Maarten: Population growth is the source of the increasing demand for natural resources – like energy, but also minerals, water and farmland. Does Paul Gilding have useful ideas to tackle population growth, and does he advocate eliminating the rights of families regarding birth, like we see in China?
Paul Gilding: Population growth is indeed part of the problem, but I think people overstate how important it is. When you look at the science, between now and 2050 the population will increase by about 30 or 40 percent. But if we carry on growing the economy, the economy will grow by 300 or 400 percent. So what that says to me is that population matters, because it makes the problem worse by one thirth, but consumption matters more, because it makes the problem worse by 300 percent. It has a much bigger impact. However, we tend to focus on population as an issue, because it makes us feel better: it is not us, it is them. It is just more people keep having children, that is the problem.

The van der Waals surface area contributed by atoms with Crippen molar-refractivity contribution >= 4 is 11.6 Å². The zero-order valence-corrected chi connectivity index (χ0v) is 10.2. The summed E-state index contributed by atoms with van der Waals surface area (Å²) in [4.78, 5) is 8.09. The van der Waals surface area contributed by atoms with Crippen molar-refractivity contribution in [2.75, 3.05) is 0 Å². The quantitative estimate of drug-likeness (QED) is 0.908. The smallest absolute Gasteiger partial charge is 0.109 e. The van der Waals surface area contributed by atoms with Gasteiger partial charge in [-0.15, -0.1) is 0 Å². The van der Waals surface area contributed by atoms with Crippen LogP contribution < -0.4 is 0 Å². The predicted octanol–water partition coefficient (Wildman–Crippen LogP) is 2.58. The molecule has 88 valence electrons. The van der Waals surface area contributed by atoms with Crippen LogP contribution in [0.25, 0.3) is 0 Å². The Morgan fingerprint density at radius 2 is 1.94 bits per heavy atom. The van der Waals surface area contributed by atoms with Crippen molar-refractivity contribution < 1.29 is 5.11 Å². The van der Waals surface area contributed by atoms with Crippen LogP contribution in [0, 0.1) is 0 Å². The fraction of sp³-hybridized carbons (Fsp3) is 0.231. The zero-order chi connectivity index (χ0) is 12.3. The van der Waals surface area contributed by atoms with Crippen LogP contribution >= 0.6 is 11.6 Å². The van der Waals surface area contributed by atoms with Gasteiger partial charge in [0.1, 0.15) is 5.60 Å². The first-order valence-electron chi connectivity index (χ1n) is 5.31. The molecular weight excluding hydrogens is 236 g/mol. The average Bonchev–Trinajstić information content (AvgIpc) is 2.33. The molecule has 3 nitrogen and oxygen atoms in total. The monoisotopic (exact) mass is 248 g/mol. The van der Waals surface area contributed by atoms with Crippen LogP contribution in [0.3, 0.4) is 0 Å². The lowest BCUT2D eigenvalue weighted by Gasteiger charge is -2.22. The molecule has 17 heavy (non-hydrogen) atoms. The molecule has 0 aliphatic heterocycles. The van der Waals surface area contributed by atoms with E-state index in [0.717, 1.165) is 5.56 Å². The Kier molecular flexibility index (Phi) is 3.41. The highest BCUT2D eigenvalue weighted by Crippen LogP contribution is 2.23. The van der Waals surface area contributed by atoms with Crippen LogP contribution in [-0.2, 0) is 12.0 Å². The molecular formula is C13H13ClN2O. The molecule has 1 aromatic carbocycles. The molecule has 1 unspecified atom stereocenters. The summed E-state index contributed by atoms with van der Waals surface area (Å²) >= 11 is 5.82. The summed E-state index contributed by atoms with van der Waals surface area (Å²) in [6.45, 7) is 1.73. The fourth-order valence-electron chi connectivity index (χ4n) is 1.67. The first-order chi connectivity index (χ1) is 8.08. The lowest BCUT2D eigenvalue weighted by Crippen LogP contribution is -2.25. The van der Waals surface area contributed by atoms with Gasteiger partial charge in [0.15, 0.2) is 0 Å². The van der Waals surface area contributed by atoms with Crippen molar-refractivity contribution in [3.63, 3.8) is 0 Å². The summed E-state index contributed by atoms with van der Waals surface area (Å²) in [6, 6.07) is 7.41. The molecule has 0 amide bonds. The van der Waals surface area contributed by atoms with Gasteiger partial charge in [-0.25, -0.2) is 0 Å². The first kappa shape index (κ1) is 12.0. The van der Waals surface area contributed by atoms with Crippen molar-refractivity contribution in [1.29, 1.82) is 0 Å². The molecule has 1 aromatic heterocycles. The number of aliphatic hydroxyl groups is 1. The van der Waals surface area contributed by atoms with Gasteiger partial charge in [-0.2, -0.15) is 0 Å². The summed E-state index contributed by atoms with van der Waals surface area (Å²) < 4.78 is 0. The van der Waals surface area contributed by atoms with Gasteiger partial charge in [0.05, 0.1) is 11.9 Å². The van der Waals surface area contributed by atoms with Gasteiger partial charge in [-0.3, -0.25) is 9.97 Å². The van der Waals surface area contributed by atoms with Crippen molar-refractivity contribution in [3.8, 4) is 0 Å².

But I am not saying population doesn’t matter at all. And there are plenty of things we can do about population grwoth. In developing countries people are educating other people to reduce the need for having more children, of course that is a good thing. But in terms of the bigger problem, the impact is just too small. When we had the chance in the 1960, the continuing population growth would have been a really good thing to focus on. Now it is simply to late to be able to really change things here.
No, I don’t belief in one-child policies, because that would require a dictactorship and I don’t think that is a good model for society. But the things we need to do is to educate people, making peoples life better so they don’t need to have so many people to support themselves. Those are the things we should be doing. But than you still come back to the issue of efficiency, because the issue is not the population but this exponential economic growth.